Girl, Man, Girls
Charles Elin


Maryanne lived in the suburbs. She liked her room but not all the time. Every weekend she went somewhere else: city, country, beach, woods. Coming home on Sunday was part of walking out. Either way she was leaving. It could have been different. Sometimes friends offered her a place to stay. But she wanted her own bathroom. It was better to keep moving than have only some of what she wanted.

She kept her hair short and liked being teased about being a boy. She used to hold on to her friend Toddy while rolling down hills. He wasn’t very heavy as long as they kept rolling.

Maryanne knew how to get around. A man about her father’s age picked her up. He didn’t say much. Maryanne directed him vaguely. He was on his way to visit his mother, who was sick. He hadn’t become what she had hoped. Or so he thought.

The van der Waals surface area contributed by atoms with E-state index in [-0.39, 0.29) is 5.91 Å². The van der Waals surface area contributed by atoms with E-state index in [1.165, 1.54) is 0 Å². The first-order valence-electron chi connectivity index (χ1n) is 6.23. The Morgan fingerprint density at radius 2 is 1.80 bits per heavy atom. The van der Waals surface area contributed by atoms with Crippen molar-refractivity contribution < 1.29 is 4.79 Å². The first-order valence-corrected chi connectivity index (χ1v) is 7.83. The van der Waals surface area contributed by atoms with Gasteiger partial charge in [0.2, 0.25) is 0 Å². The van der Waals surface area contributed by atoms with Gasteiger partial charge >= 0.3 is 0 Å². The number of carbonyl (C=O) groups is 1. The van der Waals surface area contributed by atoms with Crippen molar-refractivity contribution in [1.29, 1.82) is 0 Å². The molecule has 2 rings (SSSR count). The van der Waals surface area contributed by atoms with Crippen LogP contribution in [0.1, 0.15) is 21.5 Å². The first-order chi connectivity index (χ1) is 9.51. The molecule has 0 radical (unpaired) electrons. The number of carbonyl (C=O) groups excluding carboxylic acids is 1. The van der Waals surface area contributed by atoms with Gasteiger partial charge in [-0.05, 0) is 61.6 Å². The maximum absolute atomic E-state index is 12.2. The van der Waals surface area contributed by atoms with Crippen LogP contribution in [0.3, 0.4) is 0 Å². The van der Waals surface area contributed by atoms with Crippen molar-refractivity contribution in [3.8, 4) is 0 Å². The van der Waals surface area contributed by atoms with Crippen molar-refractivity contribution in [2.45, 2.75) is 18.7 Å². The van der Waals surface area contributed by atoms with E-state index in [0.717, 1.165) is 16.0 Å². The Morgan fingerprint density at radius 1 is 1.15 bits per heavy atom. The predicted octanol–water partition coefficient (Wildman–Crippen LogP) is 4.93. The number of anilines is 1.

Maryanne waited for him to make a pass. He didn’t. Not really. She tried to comfort him. She couldn’t do it with just her voice. She moved closer. He took her hand and put it on his knee. He didn’t want to embarrass her. She asked to be let off at the edge of a forest. Almost immediately, five girls in an SUV stopped for her. A few miles later they pulled over at a rest stop. They were noisy and not very interesting.

Maryanne stretched for a minute and moved quickly through dense brush. The girls shouted for her but she was gone. She found her way back to the road and put out her thumb. It didn’t take long.



Charles Elin’s work has been published in The Delineator, Columbia: A Journal of Literature and Art, Rosebud, California Quarterly, RiverSedge, and elsewhere. He has worked with writer/editor Larry Fagin since 2012.